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Old 03-22-2011, 09:08 AM   #13
pwjone1
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Quote:
Originally Posted by murraypaul View Post
This isn't correct.
Sony were not doing what Amazon did.
Amazon just send you to Safari to buy from their web interface, they do not offer in-app purchases.
Sony built a store directly into the app, without using the Apple in-app purchasing system. This has always been disallowed, and is not connected to the changes related to subscription charges.
According to the press, even linking to the web page so you can buy from there, is not being allowed, as of June. Apparently the rule has always been there, but was not enforced. Here's something that goes into more detail (from Computerwold):

http://www.computerworld.com/s/artic...mazon_s_Kindle

I may be misinterpreting, but it looks like it's applied to eBooks. Hopefully this quote from the above is small enough to be within the rules:

Quote:
Publishers and content sellers must remove any links within their apps to outside-the-App Store purchasing options, Apple said, a requirement that means Amazon.com must eliminate the link to the Kindle Store that it currently provides in its iPhone, iPod Touch and iPad apps.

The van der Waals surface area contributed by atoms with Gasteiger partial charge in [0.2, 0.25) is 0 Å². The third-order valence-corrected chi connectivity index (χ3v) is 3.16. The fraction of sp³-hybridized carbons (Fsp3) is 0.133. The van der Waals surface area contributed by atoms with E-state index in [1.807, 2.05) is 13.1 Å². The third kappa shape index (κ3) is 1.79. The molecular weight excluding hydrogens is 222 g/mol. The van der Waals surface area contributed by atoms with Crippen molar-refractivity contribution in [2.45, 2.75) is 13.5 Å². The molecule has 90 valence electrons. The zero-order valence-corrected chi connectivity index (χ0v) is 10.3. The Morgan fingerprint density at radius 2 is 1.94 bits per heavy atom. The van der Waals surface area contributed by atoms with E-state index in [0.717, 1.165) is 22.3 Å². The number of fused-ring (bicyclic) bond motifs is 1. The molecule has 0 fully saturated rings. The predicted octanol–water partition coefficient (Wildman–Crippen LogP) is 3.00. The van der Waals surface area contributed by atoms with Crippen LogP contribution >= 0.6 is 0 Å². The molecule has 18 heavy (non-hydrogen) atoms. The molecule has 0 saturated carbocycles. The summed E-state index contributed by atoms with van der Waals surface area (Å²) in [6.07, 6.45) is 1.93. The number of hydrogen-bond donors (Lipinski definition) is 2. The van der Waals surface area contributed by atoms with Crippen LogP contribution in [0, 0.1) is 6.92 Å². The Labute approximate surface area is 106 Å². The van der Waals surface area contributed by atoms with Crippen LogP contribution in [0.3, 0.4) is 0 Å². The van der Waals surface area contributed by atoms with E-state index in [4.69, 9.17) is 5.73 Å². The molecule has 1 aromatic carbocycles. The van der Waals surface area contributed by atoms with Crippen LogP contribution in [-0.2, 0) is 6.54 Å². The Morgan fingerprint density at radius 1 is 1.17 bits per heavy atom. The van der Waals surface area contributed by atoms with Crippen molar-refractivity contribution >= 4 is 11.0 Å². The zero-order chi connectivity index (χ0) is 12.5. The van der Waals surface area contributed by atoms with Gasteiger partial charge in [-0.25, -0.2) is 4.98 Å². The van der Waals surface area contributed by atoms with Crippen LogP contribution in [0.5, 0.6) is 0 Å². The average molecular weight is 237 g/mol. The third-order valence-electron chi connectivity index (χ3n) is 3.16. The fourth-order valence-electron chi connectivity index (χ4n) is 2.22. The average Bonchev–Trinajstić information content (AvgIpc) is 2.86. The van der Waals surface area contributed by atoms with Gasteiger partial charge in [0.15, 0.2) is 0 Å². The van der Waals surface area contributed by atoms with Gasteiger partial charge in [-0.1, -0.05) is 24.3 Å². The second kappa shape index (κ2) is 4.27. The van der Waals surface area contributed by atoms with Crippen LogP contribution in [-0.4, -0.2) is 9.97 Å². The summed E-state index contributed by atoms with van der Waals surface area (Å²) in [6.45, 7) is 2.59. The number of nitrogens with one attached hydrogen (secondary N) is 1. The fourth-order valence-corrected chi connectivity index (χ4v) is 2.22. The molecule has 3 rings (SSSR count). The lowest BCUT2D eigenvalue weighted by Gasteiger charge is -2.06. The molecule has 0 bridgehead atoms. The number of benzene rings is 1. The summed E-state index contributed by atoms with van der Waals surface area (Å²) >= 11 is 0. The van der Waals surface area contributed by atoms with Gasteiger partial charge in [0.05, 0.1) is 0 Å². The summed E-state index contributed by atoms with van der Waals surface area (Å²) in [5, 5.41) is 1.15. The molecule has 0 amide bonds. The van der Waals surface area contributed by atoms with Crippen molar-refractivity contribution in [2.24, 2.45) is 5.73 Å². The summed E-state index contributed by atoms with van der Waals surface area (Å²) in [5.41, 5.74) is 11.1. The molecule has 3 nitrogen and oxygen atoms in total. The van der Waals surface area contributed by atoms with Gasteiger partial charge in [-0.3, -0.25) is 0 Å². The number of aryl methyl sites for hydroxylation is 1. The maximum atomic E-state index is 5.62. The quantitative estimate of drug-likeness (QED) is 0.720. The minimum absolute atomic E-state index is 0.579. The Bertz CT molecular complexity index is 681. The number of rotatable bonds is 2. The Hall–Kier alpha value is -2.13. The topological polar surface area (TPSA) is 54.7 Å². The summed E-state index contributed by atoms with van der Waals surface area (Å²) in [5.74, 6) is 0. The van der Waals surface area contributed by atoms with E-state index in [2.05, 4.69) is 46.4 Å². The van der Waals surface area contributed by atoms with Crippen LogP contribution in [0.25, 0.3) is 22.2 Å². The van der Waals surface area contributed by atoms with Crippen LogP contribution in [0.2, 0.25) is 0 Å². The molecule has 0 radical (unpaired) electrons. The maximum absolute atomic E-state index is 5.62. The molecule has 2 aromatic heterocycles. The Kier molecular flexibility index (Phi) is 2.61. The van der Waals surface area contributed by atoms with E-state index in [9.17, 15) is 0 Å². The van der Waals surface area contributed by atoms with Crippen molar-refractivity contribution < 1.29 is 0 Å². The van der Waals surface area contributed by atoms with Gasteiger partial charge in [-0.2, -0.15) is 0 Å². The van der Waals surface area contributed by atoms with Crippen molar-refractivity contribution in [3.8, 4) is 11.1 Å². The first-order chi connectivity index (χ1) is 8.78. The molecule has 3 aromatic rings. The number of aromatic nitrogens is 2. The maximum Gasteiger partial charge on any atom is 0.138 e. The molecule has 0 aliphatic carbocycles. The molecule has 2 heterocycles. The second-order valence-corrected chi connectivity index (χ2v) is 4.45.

Subscriptions and other digital content can still be sold outside the App Store -- thus sidestepping the 30% cut -- said Apple, but the company will now demand that if that's the case, the app also include in-Store purchases.
So I think Amazon will have to change it's Kindle iPad App to remove any links to the store. I don't think they'll link to the Apple store, marketing wise it seems unlikely, even if they lose a link to their store. If they take away the App entirely, or freeze it, then their customers are not going to be happy, although that might also be what Amazon does, short term, to bring pressure on Apple. Other alternatives exist, of course, including:
  1. Sue Apple, getting an injunction, for monopolistic practices in the Tablet segment
  2. Provide the Application via amazon.com directly (Amazon iPad App store, at least for the Kindle and other Amazon Apps)
  3. Cut a deal with Apple, quid-pro-quo, access on Kindles to Apple iBookstore, for access on iPads to Amazon Bookstore

Probably others, all of which are not particularly likely, but all are at some level possible. There's a lot of money at stake, so I don't imagine Amazon will go down without a fight.

Of course, with all the hiring going on at Amazon of Android programmers, maybe that gives a hint at their eventual direction.

Still, the whole situation is problematical, I'd hate to buy an iPad 2 right now, to find out later I couldn't read a Kindle eBook on it. Granted, not likely, but plausible, given what's going on now.
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